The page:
Alvalade is one of the most practical neighborhoods in the city and is often overlooked by expats. Off the beaten tourist track, you have all the services that you could want and incredible seafood restaurants. Alvalade is where everything seems to fall into place in perfect harmony. Close to the airport, this neighborhood remains somewhat hidden, with large sidewalks and proud avenues. Here, most people have their own private gardens and the locals can be seen talking with their neighbors. Indeed, a community feels still permeated, something that is lost in some of the other areas. Also, as with Estrela, this could be a good neighborhood for families. After you leave the busy Avenida da Roma, you find yourself in a quieter part of the city.
2- Avenidas Novas
Avenidas Novas might be considered one of the best neighborhoods in Lisbon to live in, as its leafy spacious streets are lined with large beautiful properties. Avenidas Novas begins at the grand Avenida da Liberdade, the most sought-after address in Lisbon. Avenida da Liberdade has many luxury and designer stores lining the street. While Avenida da Liberdade is for those that are looking to capture a touch of luxury in the city, Avenidas Novas also has the fantastic Gulbenkian Foundation and its peaceful gardens are one of the many highlights of the city. Avenidas Novas is Lisbon’s business center, with working professionals mainly living in this part of town. At lunch, you’ll see all the cafés and their terraces occupied by those who work in Lisbon. There are also a couple of high-end rooftop bars with views of the whole city. To live in, Avenidas Novas has something for everyone but also has some of the most sought-after real estate in Lisbon.
3- Bairro Alto
A short walking distance away from Baixa, you’ll find Bairro Alto. This part of town can get quite noisy at night, so it may prove to be a better investment opportunity than a home, but you should be able to find some quiet areas away from the heady nightlife. Bairro Alto is a melting pot of different cultures, fashionable restaurants, and celebrated nightlife. Cais do Sodré, with the famous Pink Street (formerly the city’s red-light district), is one of the most lively places in Lisbon, with tiny bars spilling out onto the side streets in the evenings and during the weekend. If looking to eat here, be sure to avoid the tourist traps and souvenir shops, which can be a little overpriced, and venture instead into more affordable Portuguese-owned restaurants or one of the trendy and up-and-coming restaurants.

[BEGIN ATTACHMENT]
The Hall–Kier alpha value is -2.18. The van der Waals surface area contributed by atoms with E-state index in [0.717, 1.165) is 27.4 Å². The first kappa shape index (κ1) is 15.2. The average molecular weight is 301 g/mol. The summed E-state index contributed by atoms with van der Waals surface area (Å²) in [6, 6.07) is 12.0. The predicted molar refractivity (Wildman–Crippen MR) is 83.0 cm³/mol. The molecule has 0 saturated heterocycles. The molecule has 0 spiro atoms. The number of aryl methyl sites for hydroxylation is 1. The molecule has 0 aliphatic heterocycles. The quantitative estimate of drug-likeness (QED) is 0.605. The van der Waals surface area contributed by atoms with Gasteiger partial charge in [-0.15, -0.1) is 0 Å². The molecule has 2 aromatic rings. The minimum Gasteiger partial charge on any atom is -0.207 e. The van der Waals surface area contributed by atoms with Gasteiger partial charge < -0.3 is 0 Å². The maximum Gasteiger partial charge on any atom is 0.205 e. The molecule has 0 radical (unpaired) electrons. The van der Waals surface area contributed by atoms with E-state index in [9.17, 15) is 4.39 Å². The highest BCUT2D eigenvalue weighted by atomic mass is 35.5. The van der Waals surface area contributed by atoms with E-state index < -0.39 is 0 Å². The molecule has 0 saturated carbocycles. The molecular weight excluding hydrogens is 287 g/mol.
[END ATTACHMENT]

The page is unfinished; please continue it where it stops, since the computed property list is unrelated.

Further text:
Baixa was largely rebuilt following the tragic earthquake in the 18th century, in the style of the then contemporary European city planning trend. With what remained of the city, and what was rebuilt, the contemporary architecture in Baixa, in central Lisbon, provides a certain neoclassical ambiance. A unique, central part of the city, perfect if you like strolling around large squares and discovering the exciting culture and heritage of the city. Yes, Rua Augusta Arch and Praça do Comércio are both impressive architectural achievements and stand out points in the city. One of the best things about living in Baixa is that the neighborhood is very strategically placed. Baixa is within close proximity to the nightlife center Bairro Alto, the old town, Alfama and the Castelo, and Chiado, a key shopping area in the city. You can quickly get to the beaches in Cascais and Carcavelos by taking a short train ride, and all the significant sightseeing locations are a short walk away. Public transport is pretty cheap in Lisbon, so it may be better than hiring a car to get to the surrounding areas.
5- Campo de Ourique
Campo de Ourique is up high on a quiet corner of town and is a very nice, family-oriented place in Lisbon. Lovely artisanal shops and an indoor food market are some of the things that make this one of the nicest neighborhoods in Lisbon to live in. The Portuguese food scene in Lisbon has become one of the best in Europe, so make the most of discovering the Portuguese cuisine. Campo de Ourique is also a popular Lisbon expat neighborhood, largely because it provides quick access to the main parts of the city and there are plenty of nice cafés and lunch places to enjoy.
Just up from Baixa, Rua do Ouro and Rua Augusta are parallel to one another, and halfway down them, you’ll find the Santa Justa Elevator, a must for spectacular views of the city. Famous for its lovely cafes, many star attractions, and typical architecture, Chiado is a lovely place to invest in or live. While you’ll find pretty busy streets in the summer months, its central location makes it effortlessly easy to get around the city. Shoppers will also delight in the range of shops on offer, both chain stores and independent Portuguese shops selling their wares.
7- Principe Real